The Center for Land Use Interpretation Newsletter

Continental Divide

5685 The Continental Divide is indicated inside the overlook building atop Monarch Pass, Colorado. CLUI photo
THE CONTINENTAL DIVIDE IS ONE of the largest, most physical, and most incontrovertible lines in the nation. It runs along the crest of the continent, from Alaska to Mexico and beyond, marking the line where a drop of water falling on one side flows to the Atlantic Ocean, and on the other, to the Pacific Ocean. But of course it’s not that simple. 
In the past, the Continental Divide was one of the primary barriers to breach in order to link the nation, where the resistance in a sense was at its utmost, and costs—human and economic—to get through it reached their peak. The Divide was, however, conquered, surtopped with roads and rail through mountain passes, and undermined by tunnels. The flow of people and goods pushed its way though. The course of the very rivers that once defined the Divide have been altered, too, especially the Colorado, the southwest’s major river, which has been substantially diverted eastward, into the faucets of the expanding Front Range. And some of the largest mines in the nation have been dug directly on the Continental Divide, altering drainage in ways that have not been mapped.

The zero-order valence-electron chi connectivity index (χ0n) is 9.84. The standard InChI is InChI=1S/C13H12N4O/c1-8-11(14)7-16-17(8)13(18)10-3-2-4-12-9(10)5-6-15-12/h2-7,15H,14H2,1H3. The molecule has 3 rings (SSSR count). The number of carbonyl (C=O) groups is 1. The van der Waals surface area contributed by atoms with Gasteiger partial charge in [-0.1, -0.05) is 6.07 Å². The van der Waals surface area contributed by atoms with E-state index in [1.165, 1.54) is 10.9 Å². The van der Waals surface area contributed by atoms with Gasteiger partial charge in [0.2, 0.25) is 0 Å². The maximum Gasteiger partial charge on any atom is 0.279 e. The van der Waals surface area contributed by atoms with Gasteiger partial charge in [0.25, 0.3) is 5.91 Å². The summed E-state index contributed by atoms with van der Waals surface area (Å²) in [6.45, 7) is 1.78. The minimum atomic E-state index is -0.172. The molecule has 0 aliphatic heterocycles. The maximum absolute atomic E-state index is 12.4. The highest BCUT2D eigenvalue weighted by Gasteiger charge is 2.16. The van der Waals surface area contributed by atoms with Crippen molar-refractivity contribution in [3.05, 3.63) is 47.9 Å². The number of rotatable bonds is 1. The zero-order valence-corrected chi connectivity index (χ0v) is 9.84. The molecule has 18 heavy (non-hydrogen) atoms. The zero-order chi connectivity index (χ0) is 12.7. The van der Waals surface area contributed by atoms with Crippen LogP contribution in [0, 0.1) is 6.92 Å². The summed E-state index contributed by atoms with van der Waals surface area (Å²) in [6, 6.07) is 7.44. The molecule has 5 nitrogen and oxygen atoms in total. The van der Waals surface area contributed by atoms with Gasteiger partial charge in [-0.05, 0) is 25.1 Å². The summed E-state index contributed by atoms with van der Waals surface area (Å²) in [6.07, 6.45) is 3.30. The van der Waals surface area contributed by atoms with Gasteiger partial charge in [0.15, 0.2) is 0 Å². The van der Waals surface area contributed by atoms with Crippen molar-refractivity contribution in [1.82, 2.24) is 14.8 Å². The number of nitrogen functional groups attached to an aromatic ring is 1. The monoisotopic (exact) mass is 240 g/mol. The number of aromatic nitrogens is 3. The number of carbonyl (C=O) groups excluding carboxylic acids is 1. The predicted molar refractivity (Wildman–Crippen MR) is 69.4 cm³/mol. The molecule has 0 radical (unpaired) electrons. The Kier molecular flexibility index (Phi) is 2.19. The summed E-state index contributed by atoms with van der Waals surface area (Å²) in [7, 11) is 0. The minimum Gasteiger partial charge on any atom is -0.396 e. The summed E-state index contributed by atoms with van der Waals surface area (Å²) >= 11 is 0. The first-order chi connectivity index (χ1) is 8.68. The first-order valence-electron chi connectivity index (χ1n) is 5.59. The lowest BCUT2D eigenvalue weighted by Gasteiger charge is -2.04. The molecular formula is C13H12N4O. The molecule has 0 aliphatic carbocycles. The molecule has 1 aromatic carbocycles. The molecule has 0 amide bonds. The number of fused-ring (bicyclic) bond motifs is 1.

So where the Divide is, exactly, today, is a bit of a mystery. That mystery was the subject of an extensive research project at the CLUI over the past year, culminating in Continental Divide, an exhibit which opened in December, 2019 at the CLUI space in Los Angeles. The exhibit took in the Continental Divide as a whole, as a cultural artifact of the past and the present, and shows how we collectively, through our built environment, have responded to it, as a divider and uniter of these United States.